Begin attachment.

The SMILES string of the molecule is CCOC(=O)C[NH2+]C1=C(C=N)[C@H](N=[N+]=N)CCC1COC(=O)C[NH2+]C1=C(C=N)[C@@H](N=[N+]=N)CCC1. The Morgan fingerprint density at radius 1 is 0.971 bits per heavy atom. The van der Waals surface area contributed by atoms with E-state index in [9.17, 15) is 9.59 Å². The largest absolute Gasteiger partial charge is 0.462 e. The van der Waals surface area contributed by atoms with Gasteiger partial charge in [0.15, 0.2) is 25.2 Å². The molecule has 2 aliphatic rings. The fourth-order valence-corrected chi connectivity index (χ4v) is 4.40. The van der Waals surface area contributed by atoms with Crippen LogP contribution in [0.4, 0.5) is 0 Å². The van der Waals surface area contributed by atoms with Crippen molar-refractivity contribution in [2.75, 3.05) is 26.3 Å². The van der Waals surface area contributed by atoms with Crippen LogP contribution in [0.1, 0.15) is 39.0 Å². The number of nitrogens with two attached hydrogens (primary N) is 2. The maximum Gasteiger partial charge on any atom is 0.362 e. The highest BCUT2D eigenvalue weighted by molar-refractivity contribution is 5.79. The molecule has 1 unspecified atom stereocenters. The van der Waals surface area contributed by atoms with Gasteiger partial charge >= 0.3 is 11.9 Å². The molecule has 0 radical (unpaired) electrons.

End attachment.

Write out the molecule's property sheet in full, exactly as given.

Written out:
The SMILES string of the molecule is CCOC(=O)C[NH2+]C1=C(C=N)[C@H](N=[N+]=N)CCC1COC(=O)C[NH2+]C1=C(C=N)[C@@H](N=[N+]=N)CCC1. The Morgan fingerprint density at radius 1 is 0.971 bits per heavy atom. The van der Waals surface area contributed by atoms with E-state index in [9.17, 15) is 9.59 Å². The largest absolute Gasteiger partial charge is 0.462 e. The van der Waals surface area contributed by atoms with Gasteiger partial charge in [0.15, 0.2) is 25.2 Å². The molecule has 2 aliphatic rings. The fourth-order valence-corrected chi connectivity index (χ4v) is 4.40. The van der Waals surface area contributed by atoms with Crippen LogP contribution in [0.4, 0.5) is 0 Å². The van der Waals surface area contributed by atoms with Crippen molar-refractivity contribution in [2.75, 3.05) is 26.3 Å². The van der Waals surface area contributed by atoms with Crippen LogP contribution in [0.1, 0.15) is 39.0 Å². The number of nitrogens with two attached hydrogens (primary N) is 2. The maximum Gasteiger partial charge on any atom is 0.362 e. The highest BCUT2D eigenvalue weighted by molar-refractivity contribution is 5.79. The molecule has 1 unspecified atom stereocenters. The van der Waals surface area contributed by atoms with Gasteiger partial charge >= 0.3 is 11.9 Å². The molecule has 0 radical (unpaired) electrons.